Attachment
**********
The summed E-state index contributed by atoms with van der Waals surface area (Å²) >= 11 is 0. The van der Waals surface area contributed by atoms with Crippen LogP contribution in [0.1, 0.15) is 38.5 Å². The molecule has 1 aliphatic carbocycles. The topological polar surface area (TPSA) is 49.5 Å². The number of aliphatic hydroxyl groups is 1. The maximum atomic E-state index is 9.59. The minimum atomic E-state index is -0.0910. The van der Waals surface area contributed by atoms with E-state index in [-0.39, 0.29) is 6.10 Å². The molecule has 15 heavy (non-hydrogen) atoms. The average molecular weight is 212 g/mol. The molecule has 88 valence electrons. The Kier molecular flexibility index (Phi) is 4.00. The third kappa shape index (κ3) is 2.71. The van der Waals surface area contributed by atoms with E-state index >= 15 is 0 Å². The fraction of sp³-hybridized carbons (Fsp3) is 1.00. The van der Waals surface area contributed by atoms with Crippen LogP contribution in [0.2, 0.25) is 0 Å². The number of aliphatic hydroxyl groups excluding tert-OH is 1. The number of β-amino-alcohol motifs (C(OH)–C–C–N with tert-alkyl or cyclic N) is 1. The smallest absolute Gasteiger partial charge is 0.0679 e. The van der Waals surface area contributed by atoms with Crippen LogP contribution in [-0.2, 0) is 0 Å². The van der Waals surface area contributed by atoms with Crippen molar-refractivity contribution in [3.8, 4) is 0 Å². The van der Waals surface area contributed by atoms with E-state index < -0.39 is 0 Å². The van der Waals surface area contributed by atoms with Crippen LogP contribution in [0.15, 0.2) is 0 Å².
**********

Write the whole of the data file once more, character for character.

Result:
The summed E-state index contributed by atoms with van der Waals surface area (Å²) >= 11 is 0. The van der Waals surface area contributed by atoms with Crippen LogP contribution in [0.1, 0.15) is 38.5 Å². The molecule has 1 aliphatic carbocycles. The topological polar surface area (TPSA) is 49.5 Å². The number of aliphatic hydroxyl groups is 1. The maximum atomic E-state index is 9.59. The minimum atomic E-state index is -0.0910. The van der Waals surface area contributed by atoms with E-state index in [-0.39, 0.29) is 6.10 Å². The molecule has 15 heavy (non-hydrogen) atoms. The average molecular weight is 212 g/mol. The molecule has 88 valence electrons. The Kier molecular flexibility index (Phi) is 4.00. The third kappa shape index (κ3) is 2.71. The van der Waals surface area contributed by atoms with E-state index >= 15 is 0 Å². The fraction of sp³-hybridized carbons (Fsp3) is 1.00. The van der Waals surface area contributed by atoms with Crippen LogP contribution in [0.2, 0.25) is 0 Å². The number of aliphatic hydroxyl groups excluding tert-OH is 1. The number of β-amino-alcohol motifs (C(OH)–C–C–N with tert-alkyl or cyclic N) is 1. The smallest absolute Gasteiger partial charge is 0.0679 e. The van der Waals surface area contributed by atoms with Crippen LogP contribution in [-0.2, 0) is 0 Å². The van der Waals surface area contributed by atoms with Crippen molar-refractivity contribution in [3.8, 4) is 0 Å². The van der Waals surface area contributed by atoms with E-state index < -0.39 is 0 Å². The van der Waals surface area contributed by atoms with Crippen LogP contribution in [0.15, 0.2) is 0 Å².